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If you enjoy my videos, consider supporting me via patreon: http://www.patreon.com/digibrony
Or through paypal: firstname.lastname@example.org
Under the Dog Kickstarter: https://www.kickstarter.com/projects/1300298569/under-the-dog
More in-depth reading on The Anime Economy: http://www.animenewsnetwork.com/feature/2012-03-05
Like anything else, making anime is a business, so in order to understand how anime is made, we have to understand how anime makes its money.
Most TV shows make money through the advertisements and promotions surrounding the show, and the amount of viewers that the show can pull on its TV broadcast determines its viability. In other words, almost every show’s goal is to grab the widest possible audience. Material that casts a wide net like this is called “broad” entertainment, but on the opposite end of the spectrum is “niche” entertainment, which appeals to a much smaller crowd, but one that is often highly dedicated to the things they like.
For Japanese animation, reaching a broad audience is extremely difficult. Most Japanese entertainment doesn’t have much impact in overseas markets, and animation isn’t taken as seriously as film or music by most adults. The majority of anime made with a broad audience in mind is aimed at children or young boys, or consists of short, family-oriented shows that run for an eternity. There aren’t very many anime made with a broad adult audience in mind, and even among the ones that are, only a handful reach mainstream success.
Most of the animation made in Japan is aimed at a niche or “guaranteed” audience which is likely to buy hyper-expensive blu-rays and other merchandise to make the show profitable. These shows are usually based on existing properties, be they manga, light novels, or video games, which the anime version usually condenses heavily, acting more as a commercial for the source material than as a stand-alone work. When an original anime is launched to be aimed at a niche audience, it usually comes with tons of character goods and promotional material to back it.
The sad part about all of this is that when anime is specifically geared towards either a specific niche market, or to appeal to the broadest market possible, it often ends up being a highly commercialized, often lackluster project whose biggest interest is obviously pushing the series merchandise more than making a work of art in the animated medium.
Among the most talented minds of the anime industry remains a strong desire to make original, artistic animations that aren’t bogged down in commercialization, but getting the money to make these kinds of shows is impressively difficult. Unless something comes out with Hayao Miyazaki’s name on it, getting the budget to make an animated masterpiece is nearly impossible–and a lot of big studios have been crumbling under this reality. Studio Ghibli itself, the most acclaimed anime studio of all time, is about to close up shop because they can’t recoup their losses on new productions without the star power of Miyazaki’s name.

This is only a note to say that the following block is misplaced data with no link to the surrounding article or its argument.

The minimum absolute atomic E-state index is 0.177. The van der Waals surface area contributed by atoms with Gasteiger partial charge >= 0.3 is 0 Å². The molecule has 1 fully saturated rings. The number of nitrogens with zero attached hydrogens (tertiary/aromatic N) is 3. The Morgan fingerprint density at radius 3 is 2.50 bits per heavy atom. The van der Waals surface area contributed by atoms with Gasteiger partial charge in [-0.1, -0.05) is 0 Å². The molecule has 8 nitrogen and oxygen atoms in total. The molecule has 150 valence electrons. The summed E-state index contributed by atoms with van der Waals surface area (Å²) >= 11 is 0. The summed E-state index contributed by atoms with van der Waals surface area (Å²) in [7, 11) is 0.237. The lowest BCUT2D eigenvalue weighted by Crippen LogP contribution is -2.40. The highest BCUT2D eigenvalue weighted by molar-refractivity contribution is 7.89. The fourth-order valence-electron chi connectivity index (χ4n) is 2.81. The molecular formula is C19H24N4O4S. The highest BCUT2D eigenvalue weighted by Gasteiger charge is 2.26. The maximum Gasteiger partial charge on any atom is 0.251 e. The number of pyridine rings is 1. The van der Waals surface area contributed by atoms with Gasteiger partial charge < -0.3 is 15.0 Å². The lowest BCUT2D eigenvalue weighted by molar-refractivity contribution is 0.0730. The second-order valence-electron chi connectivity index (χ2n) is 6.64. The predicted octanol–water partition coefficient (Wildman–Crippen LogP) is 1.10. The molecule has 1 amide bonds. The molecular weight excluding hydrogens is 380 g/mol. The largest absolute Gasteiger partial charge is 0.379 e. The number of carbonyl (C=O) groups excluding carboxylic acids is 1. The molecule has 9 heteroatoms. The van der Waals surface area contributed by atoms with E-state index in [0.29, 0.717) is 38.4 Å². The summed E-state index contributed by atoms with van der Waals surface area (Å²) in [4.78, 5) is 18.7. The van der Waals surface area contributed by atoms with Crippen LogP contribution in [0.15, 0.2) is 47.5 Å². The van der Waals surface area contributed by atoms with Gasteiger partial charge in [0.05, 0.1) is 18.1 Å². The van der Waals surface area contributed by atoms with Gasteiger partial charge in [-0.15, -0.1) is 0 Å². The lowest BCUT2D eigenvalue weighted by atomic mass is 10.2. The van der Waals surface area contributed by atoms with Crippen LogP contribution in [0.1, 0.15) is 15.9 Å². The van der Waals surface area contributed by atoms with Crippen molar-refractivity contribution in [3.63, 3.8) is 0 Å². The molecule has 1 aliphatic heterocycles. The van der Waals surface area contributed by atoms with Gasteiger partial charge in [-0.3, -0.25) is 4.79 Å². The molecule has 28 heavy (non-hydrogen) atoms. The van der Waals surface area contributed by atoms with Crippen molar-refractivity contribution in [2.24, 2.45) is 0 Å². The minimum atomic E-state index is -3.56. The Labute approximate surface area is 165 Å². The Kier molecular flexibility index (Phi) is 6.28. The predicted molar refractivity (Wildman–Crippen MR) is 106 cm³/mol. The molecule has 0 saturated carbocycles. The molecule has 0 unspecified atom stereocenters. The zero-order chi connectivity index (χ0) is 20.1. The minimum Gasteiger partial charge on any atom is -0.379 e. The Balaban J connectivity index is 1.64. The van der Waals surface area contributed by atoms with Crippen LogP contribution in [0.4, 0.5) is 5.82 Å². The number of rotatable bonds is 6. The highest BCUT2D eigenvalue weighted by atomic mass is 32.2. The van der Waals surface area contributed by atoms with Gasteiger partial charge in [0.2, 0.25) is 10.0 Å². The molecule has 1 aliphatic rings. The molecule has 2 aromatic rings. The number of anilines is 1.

Yet still, some anime producers and studios fight to get original anime made with a rebellious spirit. Masao Maruyama, who has produced countless original series in his time, drove his studio Madhouse to bankruptcy making interesting, original productions regardless of whether they would sell. When he left the studio, which has since been bought out and started producing niche anime series for a guaranteed audience, Maruyama founded a new studio called MAPPA and immediately started funding Shinichiro Watanabe shows, which have always been considered famously too expensive to make in the current anime market. It’s safe to say that Maruyama just doesn’t give a fuck.
Other producers have turned to Kickstarter in the hopes that animation fans who care about the continued existence of interesting original series will fund it themselves. Masaaki Yuasa, who has made his mark in the last ten years as one of the most visionary directors in animation, used Kickstarter for the short film Kick-Heart. Not long afterwards, studio Trigger, created by another of the most famous animators and directors around, Hiroyuki Imaishi, used Kickstarter to fund the second episode of their popular one-episode OVA Little Witch Academia.
Right now, there’s a kickstarter running to fund the first episode of Under the Dog, whose producers turned to kickstarter specifically because they knew that they could never get the budget to make the series look as good as they want it to through normal channels. This team has been more up-front than ever before about just how difficult it is to try and launch an original animation, and their kickstarter gives an idea of how much it costs to fund even one episode of a project like this. The creators are hoping that if they get this funded, it might lead to the project receiving regular funding from a major group, but it might be in need of serious signal boosting if it wants to reach its goal in time.